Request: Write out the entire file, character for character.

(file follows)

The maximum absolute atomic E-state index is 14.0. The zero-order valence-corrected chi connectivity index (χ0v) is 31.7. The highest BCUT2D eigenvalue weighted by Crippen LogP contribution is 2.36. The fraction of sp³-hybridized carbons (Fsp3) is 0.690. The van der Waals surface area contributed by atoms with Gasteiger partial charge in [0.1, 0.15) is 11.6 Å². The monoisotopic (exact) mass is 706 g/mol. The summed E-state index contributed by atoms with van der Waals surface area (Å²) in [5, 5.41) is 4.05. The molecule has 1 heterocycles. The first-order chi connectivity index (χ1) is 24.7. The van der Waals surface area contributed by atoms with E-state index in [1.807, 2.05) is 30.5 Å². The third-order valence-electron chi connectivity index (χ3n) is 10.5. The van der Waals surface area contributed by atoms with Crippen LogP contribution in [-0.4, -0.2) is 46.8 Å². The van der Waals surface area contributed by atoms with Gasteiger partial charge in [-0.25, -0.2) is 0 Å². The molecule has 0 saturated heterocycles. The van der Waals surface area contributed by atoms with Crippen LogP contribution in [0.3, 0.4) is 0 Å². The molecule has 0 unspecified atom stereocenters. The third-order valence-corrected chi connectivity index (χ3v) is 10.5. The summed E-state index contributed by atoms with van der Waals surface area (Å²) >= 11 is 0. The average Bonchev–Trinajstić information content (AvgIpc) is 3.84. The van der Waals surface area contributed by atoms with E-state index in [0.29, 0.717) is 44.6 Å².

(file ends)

The maximum absolute atomic E-state index is 14.0. The zero-order valence-corrected chi connectivity index (χ0v) is 31.7. The highest BCUT2D eigenvalue weighted by Crippen LogP contribution is 2.36. The fraction of sp³-hybridized carbons (Fsp3) is 0.690. The van der Waals surface area contributed by atoms with Gasteiger partial charge in [0.1, 0.15) is 11.6 Å². The monoisotopic (exact) mass is 706 g/mol. The summed E-state index contributed by atoms with van der Waals surface area (Å²) in [5, 5.41) is 4.05. The molecule has 1 heterocycles. The first-order chi connectivity index (χ1) is 24.7. The van der Waals surface area contributed by atoms with E-state index in [1.807, 2.05) is 30.5 Å². The third-order valence-electron chi connectivity index (χ3n) is 10.5. The van der Waals surface area contributed by atoms with Crippen LogP contribution in [-0.4, -0.2) is 46.8 Å². The van der Waals surface area contributed by atoms with Gasteiger partial charge in [-0.25, -0.2) is 0 Å². The molecule has 0 saturated heterocycles. The van der Waals surface area contributed by atoms with Crippen LogP contribution in [0.3, 0.4) is 0 Å². The molecule has 0 unspecified atom stereocenters. The third-order valence-corrected chi connectivity index (χ3v) is 10.5. The summed E-state index contributed by atoms with van der Waals surface area (Å²) >= 11 is 0. The average Bonchev–Trinajstić information content (AvgIpc) is 3.84. The van der Waals surface area contributed by atoms with E-state index in [0.29, 0.717) is 44.6 Å².